Illuminating the Rhetoric-Reality Gap: What Really Counts as Locally-Led Development?

5/2020 | Ann Hendrix-Jenkins

PART ONE

BLOG ONE OF A TWO PART SERIES

Are we stuck in a rut?

Across international aid, calls are increasing forlocalization” of interventions. Locally-driven approaches can foster efficiency and effectiveness because they are tailored to their unique, complex context. They can also enable sustainability of results because they are created and “owned” by those whose lives and communities they improve. Sustainability is also more likely when social and structural changes are informed by and embedded within the “local system”.

The essence of “local” is that the people who are directly affected by an intervention should be at the center of design, implementation, and sustainability.

Additional stakeholders, including international actors whose presence is temporary, can play important roles as “allies” or “sidekicks”. This paradigm shift from traditional top-down projects to locally-driven efforts is in part due to calls by donors, the UN, and low- and middle-income countries themselves for increased “self-reliance” and a future “beyond aid”.

Localization also arises from the moral and practical imperatives to reorient international aid to respect and leverage the basic human need for self-determination (agency), and its partner, dignity. People, communities, and societies want to directly manage their own well-being, not be treated as dependent children. 

Yet, this paradigm shift is currently marked by a gap between localization rhetoric and actual localization. This state of affairs has given rise to new cynical terms like “donorship,“voluntourism,”bureaucrats without borders and “insultation by consultation”. The latter term describes how communities and local institutions are often “consulted” long after the important decisions have been made, including project design, budget, choice of implementers, and work plan. In many ways this has become “localization in name only”, which has led to  weak, inappropriate, and/or unsustainable programming. Even worse, it can cause harm by promoting resignation and dependency among those it was supposed to benefit (see box).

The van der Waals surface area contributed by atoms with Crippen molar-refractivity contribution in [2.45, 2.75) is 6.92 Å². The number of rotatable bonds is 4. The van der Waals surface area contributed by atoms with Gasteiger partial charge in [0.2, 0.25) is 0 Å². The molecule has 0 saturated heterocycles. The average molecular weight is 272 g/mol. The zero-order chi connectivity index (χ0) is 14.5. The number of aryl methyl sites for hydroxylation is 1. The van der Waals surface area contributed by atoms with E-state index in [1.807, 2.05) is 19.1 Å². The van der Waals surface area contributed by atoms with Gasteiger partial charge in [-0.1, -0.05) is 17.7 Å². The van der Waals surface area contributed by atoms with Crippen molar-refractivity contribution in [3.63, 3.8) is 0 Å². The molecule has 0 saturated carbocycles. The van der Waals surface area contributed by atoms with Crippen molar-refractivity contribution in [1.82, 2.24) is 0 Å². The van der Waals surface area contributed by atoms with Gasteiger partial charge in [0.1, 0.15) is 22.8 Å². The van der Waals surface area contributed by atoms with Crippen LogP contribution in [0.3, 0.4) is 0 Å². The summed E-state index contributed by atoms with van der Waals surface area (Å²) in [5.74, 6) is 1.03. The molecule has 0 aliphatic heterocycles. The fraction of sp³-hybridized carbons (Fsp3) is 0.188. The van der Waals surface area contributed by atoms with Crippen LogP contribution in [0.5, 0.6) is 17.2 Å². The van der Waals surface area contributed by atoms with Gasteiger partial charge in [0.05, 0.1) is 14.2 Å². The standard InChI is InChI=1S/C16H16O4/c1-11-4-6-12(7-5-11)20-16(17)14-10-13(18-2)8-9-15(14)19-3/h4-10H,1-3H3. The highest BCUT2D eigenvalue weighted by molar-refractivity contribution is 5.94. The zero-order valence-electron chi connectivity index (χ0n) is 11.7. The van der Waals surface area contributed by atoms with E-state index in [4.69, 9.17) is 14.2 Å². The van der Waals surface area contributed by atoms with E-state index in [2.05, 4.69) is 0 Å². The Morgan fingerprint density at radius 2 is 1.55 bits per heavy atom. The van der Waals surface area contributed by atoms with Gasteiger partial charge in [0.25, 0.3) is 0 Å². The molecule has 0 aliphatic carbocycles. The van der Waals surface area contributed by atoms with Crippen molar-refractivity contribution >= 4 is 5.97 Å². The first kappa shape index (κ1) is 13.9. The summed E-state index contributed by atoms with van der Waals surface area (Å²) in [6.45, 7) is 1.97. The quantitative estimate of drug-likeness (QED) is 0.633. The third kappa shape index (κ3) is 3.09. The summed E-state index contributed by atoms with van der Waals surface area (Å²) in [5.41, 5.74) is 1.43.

Why development efforts need to be community-led

Before community-led development came to Grima, his rural village in Sierra Leone, resident Amara Saffa described his experience, one that is all too common in many countries:

“Our community had not been able to undertake any projects on our own. We had only depended on projects initiated by NGOs…We were not trained in project implementation and we lacked know-how because we were not fully involved in the activities.”

In his community’s experience, chiefs were generally the only people contacted by NGOs, which left the entire community unaware of and excluded from the planning of any project. However, community members were still expected to do work to implement projects, which resulted in poor work, disunity, and apathy towards community development. Until [community-led development came to] Grima, this was the only experience they had with organizations.

Excerpt from an evaluation by Sophie Dresser,  et al. Most Significant Change2016. One Village Partners, USA.

 

In an example from Guatemala, a local official describes a common scenario in the global aid world. A foreign technical expert showed up at her office with a planned intervention, including terms of reference, objectives, and the visitor’s assignment to the local organization– an already designed and funded donor project. Her government and the donor government had decided for themselves “about what was good for us.” The case study exploring the international development efforts in her and three other countries revealed a woeful ignorance of critical ground truths. This example from Guatemala exemplifies how top-down interventions can waste resources, distract from better options, stall progress, and undermine future efforts by fostering cynicism and resignation.